The R-Brief Vol. 4

Grain Markets

Canola prices have been relatively flat throughout the first two weeks of 2016 after failing to break out above $500 CAD/mt at the end of December. Prices currently are trading in $480-485 CAD/mt range. 

Soybean prices dropped below $860USD/bu at the end of the year after failing to break above $900 USD/bu. The first two weeks of 2016 have seen prices rebound slightly, and currently sit around $880 USD/mt.

Wheat prices remain relatively unchanged globally over the course of the last few weeks, and currently sit around $475 USD/bu.

Agriculture in the News

Higher income from a low Loonie and low interest rates will make up for lower commodity prices this year. That's the key takeaway from JP Gervais, head of Farm Credit Canada- who in January issued what has been called a "fearless" forecast for Canadian agriculture in 2016. The forecast lays out what the FCC believes will be the five most significant trends in Canadian agriculture this year. Read more about those trends here

The 68th U.N. General Assembly has declared 2016 the international year of Pulses. "Pulses" are leguminous crops harvested dry for feed, rather than green for food. Peas, lentils, beans, and chickpeas are the most well known examples. The aim of the U.N. is to "heighten public awareness of the nutritional benefits of pulses as part of sustainable food production aimed towards food security and nutrition". Check out the FAO's website for the initiative here.

A Documentary partly funded by the Canadian government wants the general public to reconsider how they think about GMO. The film, entitled "Licence to farm", is part of a program aimed at pushing farmers and scientists alike to actively stand up for genetically modified food products. So far the video has been controversial. It's been praised as informative by some in the industry, but called out as propaganda by a host of others. Read more about this story, and check out a preview of the documentary here.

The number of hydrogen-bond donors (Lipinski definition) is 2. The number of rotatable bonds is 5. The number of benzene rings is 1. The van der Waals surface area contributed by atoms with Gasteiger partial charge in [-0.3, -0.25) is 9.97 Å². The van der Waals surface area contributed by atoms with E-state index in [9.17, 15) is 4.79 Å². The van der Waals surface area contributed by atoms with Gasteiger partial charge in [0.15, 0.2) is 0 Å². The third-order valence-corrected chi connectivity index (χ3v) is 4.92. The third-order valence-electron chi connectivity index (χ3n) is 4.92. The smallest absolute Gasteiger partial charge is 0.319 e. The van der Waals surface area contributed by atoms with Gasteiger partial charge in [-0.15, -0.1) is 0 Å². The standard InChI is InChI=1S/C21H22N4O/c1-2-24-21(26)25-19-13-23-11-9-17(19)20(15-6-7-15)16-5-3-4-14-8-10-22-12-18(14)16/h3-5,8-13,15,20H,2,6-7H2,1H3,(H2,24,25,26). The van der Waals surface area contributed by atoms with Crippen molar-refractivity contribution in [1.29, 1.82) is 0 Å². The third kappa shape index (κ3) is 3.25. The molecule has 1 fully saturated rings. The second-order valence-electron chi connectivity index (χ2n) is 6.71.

Chinese investors just bought 70,000 hectares of Australian farmland. One of the largest wheat farms in Australia is in the process of being sold to a group of Chinese investors. The 70,000 hectare property, located in the wheat belt north of Perth, has been sold for $35 million AUD pending approval by the Foreign Investment Review Board. Read more about this story here, and here.

Holy lettuce, Batman! Brooklyn-based Gotham Greens has built the worlds largest rooftop greenhouse in Chicago that will grow lettuce year-round. The massive 75,000 square foot greenhouse is one of four operated by the company- who tout themselves as the "worldwide pioneer in urban agriculture". Interestingly, unlike other urban farm operations, the Chicago rooftop greenhouse only uses natural light. Read about that story here, and more about Gotham greens here.

You can farm in a shipping container? Freight Farms, which was as founded in Boston in 2010, is one of about half a dozen companies in the United States that is promoting a new way to grow high-turnover, compact crops like lettuce, kale, and mint. Google already has one of their hydroponic containers, aptly called  "leafy green machines", in full operation at their campus in Mountain View, California. Read more about this fascinatingly resourceful idea here.

The USDA has for the first time handed out grants under the multi-departmental National Robotics Initiative. The federal research project, which includes the likes of NASA and the Department of Defence, awarded a combined 3 million USD to three separate agricultural initiatives at the end of 2015, and are already funded for more grants in 2016. Among the  grants, was one awarded to a project that "aims to develop planning algorithms for robots to autonomously operate in complex environments so that (off the shelf robots) can be used in automation tasks involving specialty crops". Read about the program, and the other grants issued, here.

70 billion USD in revenue, by 2024. That's where the global agricultural robotics market is headed, according to the Colorado-based market intelligence firm, Tractica. They forecast that the worldwide market will increase from 3.0 billion in 2015 to 73.9 billion in 2024. The firm cites a multitude of driving factors that will lead to this growth- everything  from availability of farm labour and population trends, to the growth of indoor farming. Driverless tractors will be roughly half of that market, while aerial drones will lead the way in terms of total units shipped. Read more about that report here.


Richard RubensteinComment